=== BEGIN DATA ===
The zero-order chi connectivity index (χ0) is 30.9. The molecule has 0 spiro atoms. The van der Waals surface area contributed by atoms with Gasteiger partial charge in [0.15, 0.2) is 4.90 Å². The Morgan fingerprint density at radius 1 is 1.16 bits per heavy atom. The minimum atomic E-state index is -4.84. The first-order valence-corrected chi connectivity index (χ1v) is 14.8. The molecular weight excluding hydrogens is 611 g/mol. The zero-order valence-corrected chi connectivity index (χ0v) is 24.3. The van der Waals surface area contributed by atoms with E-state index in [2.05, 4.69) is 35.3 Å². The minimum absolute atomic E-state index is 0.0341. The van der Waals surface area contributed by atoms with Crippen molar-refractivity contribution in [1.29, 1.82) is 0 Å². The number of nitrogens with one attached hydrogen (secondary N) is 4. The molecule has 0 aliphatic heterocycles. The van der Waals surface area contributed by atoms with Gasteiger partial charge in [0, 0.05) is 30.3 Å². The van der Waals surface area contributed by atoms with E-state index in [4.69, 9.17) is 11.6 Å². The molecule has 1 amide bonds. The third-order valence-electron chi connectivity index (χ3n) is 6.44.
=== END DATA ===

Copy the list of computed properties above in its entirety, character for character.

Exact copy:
The zero-order chi connectivity index (χ0) is 30.9. The molecule has 0 spiro atoms. The van der Waals surface area contributed by atoms with Gasteiger partial charge in [0.15, 0.2) is 4.90 Å². The Morgan fingerprint density at radius 1 is 1.16 bits per heavy atom. The minimum atomic E-state index is -4.84. The first-order valence-corrected chi connectivity index (χ1v) is 14.8. The molecular weight excluding hydrogens is 611 g/mol. The zero-order valence-corrected chi connectivity index (χ0v) is 24.3. The van der Waals surface area contributed by atoms with E-state index in [2.05, 4.69) is 35.3 Å². The minimum absolute atomic E-state index is 0.0341. The van der Waals surface area contributed by atoms with Crippen molar-refractivity contribution in [1.29, 1.82) is 0 Å². The number of nitrogens with one attached hydrogen (secondary N) is 4. The molecule has 0 aliphatic heterocycles. The van der Waals surface area contributed by atoms with Gasteiger partial charge in [0, 0.05) is 30.3 Å². The van der Waals surface area contributed by atoms with E-state index in [4.69, 9.17) is 11.6 Å². The molecule has 1 amide bonds. The third-order valence-electron chi connectivity index (χ3n) is 6.44.